Being appointed as city engineers for a local municipalities is more than just a title. It is a responsibility. During business meetings you are often the only engineering professional in the room and councils look to you to provide support for issues they need to resolve. This often brings up concerns by both the council and local residents that you are making recommendations based on your best interest and not the city’s. Until you build a trusting relationship with the community, you are considered an outsider.
Being city engineer cannot just be a seat at the council meeting. You have to be a member of the community who knows how the community functions, not just how the council conducts business. And not only do you have to get to know the community, but the community has to get to know you. One of the first things I noticed when we became the city engineer for a local municipality was the surprise when we dropped in one day and bought lunch for the city employees. They commented that this was the first time they had ever seen their engineer in the community, except when the engineer wanted to get paid for something.
Being city engineer means acting in the best interest of the community. No one likes to get bad news, but oftentimes as engineer you have to tell the community what they need to know and not what they want to hear. This goes for past council members and past actions. For years, communities have been living on their assets. Infrastructure, including water and sewer systems, storm sewers and streets, were built 50 to 60 years ago. Nothing lasts forever and the need to replace failed infrastructure forces communities to acknowledge that past policies to ignore infrastructure maintenance is coming back to haunt them. As the city engineer it becomes your job to help the community come to grips with the situation and start to plan for the reconstruction of city infrastructure.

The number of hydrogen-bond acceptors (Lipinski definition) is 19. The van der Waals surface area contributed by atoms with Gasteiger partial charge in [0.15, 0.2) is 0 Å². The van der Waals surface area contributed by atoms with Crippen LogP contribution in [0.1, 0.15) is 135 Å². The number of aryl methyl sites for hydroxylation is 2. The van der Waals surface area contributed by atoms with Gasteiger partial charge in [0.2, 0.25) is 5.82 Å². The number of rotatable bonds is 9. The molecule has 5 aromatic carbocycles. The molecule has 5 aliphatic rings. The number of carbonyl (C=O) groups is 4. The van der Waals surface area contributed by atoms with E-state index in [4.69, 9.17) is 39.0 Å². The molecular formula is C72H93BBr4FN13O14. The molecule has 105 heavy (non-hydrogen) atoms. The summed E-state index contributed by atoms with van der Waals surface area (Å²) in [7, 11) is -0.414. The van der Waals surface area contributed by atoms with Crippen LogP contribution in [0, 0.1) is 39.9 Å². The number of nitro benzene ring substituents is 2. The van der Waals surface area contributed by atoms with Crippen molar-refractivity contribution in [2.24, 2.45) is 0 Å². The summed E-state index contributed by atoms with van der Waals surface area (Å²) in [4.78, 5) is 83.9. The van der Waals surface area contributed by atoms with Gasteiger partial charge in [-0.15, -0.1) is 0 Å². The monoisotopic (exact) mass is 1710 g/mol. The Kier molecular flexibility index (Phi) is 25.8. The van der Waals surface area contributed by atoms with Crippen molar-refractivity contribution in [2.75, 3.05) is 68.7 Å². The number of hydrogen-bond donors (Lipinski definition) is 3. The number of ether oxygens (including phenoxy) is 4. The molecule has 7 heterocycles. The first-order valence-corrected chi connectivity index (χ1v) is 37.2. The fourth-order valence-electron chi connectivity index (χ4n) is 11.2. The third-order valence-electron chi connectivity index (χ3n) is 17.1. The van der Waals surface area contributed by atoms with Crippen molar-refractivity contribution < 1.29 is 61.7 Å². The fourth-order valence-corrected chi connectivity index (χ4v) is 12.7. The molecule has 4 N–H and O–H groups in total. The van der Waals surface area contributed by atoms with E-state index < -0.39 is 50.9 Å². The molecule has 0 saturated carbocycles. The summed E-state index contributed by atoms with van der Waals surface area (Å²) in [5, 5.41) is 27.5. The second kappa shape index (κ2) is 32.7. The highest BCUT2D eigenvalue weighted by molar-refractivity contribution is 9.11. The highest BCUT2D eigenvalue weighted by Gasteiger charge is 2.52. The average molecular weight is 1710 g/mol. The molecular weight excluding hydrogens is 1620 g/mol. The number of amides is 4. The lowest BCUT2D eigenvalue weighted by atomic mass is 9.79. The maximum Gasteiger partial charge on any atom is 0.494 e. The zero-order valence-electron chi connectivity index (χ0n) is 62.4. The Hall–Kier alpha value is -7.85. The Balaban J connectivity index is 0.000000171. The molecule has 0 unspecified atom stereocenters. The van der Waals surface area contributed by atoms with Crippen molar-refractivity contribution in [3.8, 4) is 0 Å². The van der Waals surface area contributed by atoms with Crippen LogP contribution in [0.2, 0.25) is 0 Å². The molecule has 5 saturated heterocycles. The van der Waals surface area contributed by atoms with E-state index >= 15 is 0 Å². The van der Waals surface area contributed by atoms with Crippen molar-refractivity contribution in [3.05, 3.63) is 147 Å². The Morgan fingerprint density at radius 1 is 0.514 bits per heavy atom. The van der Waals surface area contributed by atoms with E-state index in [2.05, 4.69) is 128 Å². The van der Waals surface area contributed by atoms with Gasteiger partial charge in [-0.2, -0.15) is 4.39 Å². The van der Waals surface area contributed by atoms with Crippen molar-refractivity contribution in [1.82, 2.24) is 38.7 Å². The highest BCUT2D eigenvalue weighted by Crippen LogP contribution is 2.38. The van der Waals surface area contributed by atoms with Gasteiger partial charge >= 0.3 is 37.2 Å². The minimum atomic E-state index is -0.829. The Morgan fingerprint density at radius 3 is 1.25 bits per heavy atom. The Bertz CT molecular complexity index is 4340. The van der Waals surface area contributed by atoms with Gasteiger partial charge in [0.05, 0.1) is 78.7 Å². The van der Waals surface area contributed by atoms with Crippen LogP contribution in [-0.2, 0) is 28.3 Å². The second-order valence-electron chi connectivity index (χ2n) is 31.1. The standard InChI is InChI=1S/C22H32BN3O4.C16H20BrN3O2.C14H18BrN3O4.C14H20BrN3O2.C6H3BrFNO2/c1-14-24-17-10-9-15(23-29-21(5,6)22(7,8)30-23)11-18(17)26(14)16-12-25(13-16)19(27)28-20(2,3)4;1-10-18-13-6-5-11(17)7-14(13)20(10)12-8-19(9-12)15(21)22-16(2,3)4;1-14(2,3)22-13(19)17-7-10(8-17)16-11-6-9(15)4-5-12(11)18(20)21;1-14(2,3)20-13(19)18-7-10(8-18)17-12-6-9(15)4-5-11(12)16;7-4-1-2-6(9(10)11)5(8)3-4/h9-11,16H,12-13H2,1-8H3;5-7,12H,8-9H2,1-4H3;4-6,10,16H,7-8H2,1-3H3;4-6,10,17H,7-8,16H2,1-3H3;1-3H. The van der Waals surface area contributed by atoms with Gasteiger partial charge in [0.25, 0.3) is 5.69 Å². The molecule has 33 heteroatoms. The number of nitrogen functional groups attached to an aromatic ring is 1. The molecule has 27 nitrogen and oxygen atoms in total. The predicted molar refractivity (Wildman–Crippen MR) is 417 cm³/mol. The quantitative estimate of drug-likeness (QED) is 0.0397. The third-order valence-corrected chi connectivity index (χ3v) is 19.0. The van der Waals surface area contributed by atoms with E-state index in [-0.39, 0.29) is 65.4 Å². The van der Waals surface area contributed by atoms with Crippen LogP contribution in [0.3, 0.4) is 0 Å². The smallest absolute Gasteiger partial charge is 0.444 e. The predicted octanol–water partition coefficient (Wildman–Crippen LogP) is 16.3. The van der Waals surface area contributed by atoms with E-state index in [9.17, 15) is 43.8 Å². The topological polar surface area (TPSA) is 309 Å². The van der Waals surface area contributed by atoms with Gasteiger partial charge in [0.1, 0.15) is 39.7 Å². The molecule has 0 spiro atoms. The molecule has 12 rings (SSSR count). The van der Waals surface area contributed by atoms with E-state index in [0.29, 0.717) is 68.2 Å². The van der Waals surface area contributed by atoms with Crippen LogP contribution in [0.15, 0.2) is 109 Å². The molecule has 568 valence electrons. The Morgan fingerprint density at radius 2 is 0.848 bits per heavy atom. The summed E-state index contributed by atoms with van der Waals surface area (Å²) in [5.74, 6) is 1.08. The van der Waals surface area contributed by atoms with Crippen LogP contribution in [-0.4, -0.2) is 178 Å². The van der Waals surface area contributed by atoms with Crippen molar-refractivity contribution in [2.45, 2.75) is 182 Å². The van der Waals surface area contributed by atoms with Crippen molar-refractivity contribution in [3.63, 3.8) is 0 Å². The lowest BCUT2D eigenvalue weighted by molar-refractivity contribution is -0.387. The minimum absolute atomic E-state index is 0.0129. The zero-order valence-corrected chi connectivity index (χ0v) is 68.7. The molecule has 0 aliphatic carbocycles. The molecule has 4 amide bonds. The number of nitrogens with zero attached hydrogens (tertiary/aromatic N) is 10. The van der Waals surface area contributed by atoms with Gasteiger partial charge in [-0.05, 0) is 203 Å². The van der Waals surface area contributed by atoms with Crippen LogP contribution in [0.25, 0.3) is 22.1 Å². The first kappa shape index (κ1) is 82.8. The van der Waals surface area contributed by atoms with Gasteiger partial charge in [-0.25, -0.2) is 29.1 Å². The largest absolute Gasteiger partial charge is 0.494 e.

Being city engineer means you often have to take the lead on issues that no one in the community wants to address. In one municipality, a building on Main Street has been sitting for years in total disrepair. Past councils had not addressed the issue due to the local ownership of the building, and wanting to avoid confrontation with relatives and local residents who would be responsible for rectifying the problems. The current council wanted the problem resolved but needed a third party to stand up and say that the building had to come down. While the engineer was called a number of nasty names during the council meeting, afterwards there were many private thank-yous for addressing the issue and giving the council the leverage to move forward without being the one to make the first decision.
Being the city engineer means you have to be able to introduce change within the community. As I noted before, communities have been living on their assets, deferring maintenance and funding issues to future councils and property owners. Trying to explain to a community that has not addressed infrastructure issues for 50 or 60 years that they need to start spending money and upgrading their water system to meet insurance standards, or replacing the sanitary sewer system before it collapses, can be a difficult task. This takes patience and diplomacy, skills that we as engineers are not known for.
Being a city engineer is more than just a title, it is a duty that takes patience, diplomacy, technical knowledge, and the ability to build relationships and establish trust with the community.